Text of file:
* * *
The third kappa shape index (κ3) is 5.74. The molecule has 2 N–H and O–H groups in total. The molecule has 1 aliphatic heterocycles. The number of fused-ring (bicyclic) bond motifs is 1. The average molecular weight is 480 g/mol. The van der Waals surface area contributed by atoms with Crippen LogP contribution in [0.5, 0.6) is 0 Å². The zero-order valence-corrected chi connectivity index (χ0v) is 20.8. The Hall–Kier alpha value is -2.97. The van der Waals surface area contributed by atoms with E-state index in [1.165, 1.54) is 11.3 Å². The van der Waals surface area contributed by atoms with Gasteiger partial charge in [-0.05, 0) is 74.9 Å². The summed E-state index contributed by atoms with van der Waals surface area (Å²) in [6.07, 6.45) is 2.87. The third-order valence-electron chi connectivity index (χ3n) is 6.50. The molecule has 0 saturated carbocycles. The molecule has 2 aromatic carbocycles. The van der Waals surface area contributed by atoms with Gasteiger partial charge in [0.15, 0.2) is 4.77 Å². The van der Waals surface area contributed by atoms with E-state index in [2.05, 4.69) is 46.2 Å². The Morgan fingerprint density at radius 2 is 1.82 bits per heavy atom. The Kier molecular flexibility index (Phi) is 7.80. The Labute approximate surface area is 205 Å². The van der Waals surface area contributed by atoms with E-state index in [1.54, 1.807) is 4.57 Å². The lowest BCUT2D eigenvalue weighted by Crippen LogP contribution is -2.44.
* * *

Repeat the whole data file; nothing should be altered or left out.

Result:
The third kappa shape index (κ3) is 5.74. The molecule has 2 N–H and O–H groups in total. The molecule has 1 aliphatic heterocycles. The number of fused-ring (bicyclic) bond motifs is 1. The average molecular weight is 480 g/mol. The van der Waals surface area contributed by atoms with Crippen LogP contribution in [0.5, 0.6) is 0 Å². The zero-order valence-corrected chi connectivity index (χ0v) is 20.8. The Hall–Kier alpha value is -2.97. The van der Waals surface area contributed by atoms with E-state index in [1.165, 1.54) is 11.3 Å². The van der Waals surface area contributed by atoms with Gasteiger partial charge in [-0.05, 0) is 74.9 Å². The summed E-state index contributed by atoms with van der Waals surface area (Å²) in [6.07, 6.45) is 2.87. The third-order valence-electron chi connectivity index (χ3n) is 6.50. The molecule has 0 saturated carbocycles. The molecule has 2 aromatic carbocycles. The van der Waals surface area contributed by atoms with Gasteiger partial charge in [0.15, 0.2) is 4.77 Å². The van der Waals surface area contributed by atoms with E-state index in [2.05, 4.69) is 46.2 Å². The Morgan fingerprint density at radius 2 is 1.82 bits per heavy atom. The Kier molecular flexibility index (Phi) is 7.80. The Labute approximate surface area is 205 Å². The van der Waals surface area contributed by atoms with E-state index in [1.54, 1.807) is 4.57 Å². The lowest BCUT2D eigenvalue weighted by Crippen LogP contribution is -2.44.